Right now in Santa Barbara County there is a movement to change the way that those interested in getting people off the streets work together. There are calls to:
* stream-line the coordination of homeless services; _
* cut the amount of time that elected officials spend re-hearing information that they have heard at previous meetings;
* capitalize on the influx of hundreds of volunteers from Common Ground Santa Barbara;
*and empower those on the streets.
We are now at a point where the leaders of this movement are sharing their proposed plans and are seeking input from the community. I have been to two large meetings in which Rob Fredericks, the deputy executive director of the Santa Barbara Housing Authority, has performed superbly with well-thought-out flowcharts and PowerPoint presentations. It is clear that he has done his homework and is considering what he conceives as the best interests of our community.
Specifically, the plan is often talked about as a “merger” among Common Ground Santa Barbara (CGSB), Bring Our Community Home (BOCH) and the County’s various Homeless Advisory Groups. Common Ground Santa Barbara is the group that got 550 volunteers last March to canvas the streets of Santa Barbara to do the Vulnerability Index, a survey of the health and welfare of those on the streets. It has been led, in part, by Jeff Shaffer, a former clergy and neighborhood activist who has gained enormous street-cred by doing the hard work of helping people “in the trenches” through his Wednesday evening meals at Pershing Park, events that draw dozens of people each week.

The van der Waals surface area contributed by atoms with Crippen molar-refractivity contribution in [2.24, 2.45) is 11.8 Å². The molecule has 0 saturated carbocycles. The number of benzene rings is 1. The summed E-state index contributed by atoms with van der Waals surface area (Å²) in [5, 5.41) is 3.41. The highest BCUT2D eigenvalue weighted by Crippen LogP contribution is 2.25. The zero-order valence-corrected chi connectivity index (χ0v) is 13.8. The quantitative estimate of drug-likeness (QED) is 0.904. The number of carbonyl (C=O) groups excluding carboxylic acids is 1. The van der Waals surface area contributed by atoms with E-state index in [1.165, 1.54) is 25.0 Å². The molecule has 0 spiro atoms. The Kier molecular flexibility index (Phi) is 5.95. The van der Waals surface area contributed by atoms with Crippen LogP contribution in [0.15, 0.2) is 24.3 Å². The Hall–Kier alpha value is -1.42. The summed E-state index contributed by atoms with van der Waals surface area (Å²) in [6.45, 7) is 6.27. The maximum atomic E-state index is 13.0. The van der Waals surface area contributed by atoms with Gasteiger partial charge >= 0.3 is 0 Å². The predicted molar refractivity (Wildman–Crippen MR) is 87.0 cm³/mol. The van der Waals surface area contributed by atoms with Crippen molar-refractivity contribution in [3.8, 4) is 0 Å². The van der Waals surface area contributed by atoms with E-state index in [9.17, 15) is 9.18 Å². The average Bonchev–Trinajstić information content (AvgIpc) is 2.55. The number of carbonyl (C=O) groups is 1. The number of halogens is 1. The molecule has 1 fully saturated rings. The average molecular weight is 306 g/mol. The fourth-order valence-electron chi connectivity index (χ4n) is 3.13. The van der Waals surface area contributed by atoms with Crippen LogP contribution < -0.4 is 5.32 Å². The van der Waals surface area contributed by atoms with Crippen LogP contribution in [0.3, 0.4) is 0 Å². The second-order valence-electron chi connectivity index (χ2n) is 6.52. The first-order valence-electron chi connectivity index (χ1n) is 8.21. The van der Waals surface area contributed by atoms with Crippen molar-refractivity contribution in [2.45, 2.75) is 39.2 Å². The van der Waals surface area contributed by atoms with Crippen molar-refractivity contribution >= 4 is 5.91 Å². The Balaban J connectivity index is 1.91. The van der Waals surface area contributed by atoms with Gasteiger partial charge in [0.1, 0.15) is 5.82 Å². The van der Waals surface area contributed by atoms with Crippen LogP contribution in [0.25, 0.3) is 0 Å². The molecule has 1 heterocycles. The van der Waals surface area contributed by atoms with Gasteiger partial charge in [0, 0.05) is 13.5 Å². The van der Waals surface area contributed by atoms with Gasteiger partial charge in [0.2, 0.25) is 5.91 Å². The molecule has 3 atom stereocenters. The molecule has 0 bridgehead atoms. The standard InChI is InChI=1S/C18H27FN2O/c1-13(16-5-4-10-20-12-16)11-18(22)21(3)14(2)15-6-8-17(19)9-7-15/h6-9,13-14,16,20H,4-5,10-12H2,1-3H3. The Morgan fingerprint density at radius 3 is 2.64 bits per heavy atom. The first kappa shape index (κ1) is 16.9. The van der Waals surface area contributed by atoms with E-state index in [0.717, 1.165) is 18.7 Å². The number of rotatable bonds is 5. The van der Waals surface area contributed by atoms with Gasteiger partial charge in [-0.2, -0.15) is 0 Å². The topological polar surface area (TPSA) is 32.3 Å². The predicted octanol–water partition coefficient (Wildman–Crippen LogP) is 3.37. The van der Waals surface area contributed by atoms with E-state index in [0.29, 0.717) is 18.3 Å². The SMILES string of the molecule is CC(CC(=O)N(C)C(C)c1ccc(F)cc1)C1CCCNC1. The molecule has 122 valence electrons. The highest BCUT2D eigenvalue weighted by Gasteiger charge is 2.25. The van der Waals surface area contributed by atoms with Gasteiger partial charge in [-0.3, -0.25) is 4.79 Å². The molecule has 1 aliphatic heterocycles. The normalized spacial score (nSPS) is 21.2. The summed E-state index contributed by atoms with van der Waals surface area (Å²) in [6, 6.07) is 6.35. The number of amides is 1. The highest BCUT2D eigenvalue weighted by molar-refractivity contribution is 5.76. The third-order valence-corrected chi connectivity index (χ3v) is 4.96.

Bring Our Community Home is the County-wide organization that guides the Ten-Year Plan to End Chronic Homelessness and is largely composed of service providers from throughout the county. It is ably administered by Mike Foley and Sylvia Barnard, the executive directors of the county’s two major homeless shelters.
While the proposed structure is supposed to be a merger, it is hard to see the grassroots Common Ground organization in the new structure. While community advocacy and faith-based groups will have a central role in the new structure, how they will work together is still being talked about (as it should be).
My concern is that we sometimes take a paternalistic approach to our neighbors on the streets. Rather than empowering an historically silenced, marginalized, and disenfranchised population, we sometimes speak for “them.” Social justice mandates that those who suffer injustices be empowered to change the structures that serve or dis-serve them.
I think that our great challenge as social justice advocates is to come alongside the people we hope to serve in a spirit of respect and dignity. When we accompany those in need and those who suffer, and seek to empower them to change their own circumstances, we are doing true social justice work.
May we learn to listen to the songs of joy and the songs of sorrow from our neighbors on the streets, and refrain from speaking “for them.” May we find ways to radically incorporate the voices of those who have been silenced by structural violence and oppressive circumstances. And while not all organizations and community groups need to be bottom-up or consumer-driven, we need to be careful about speaking for groups of people who are not at the table.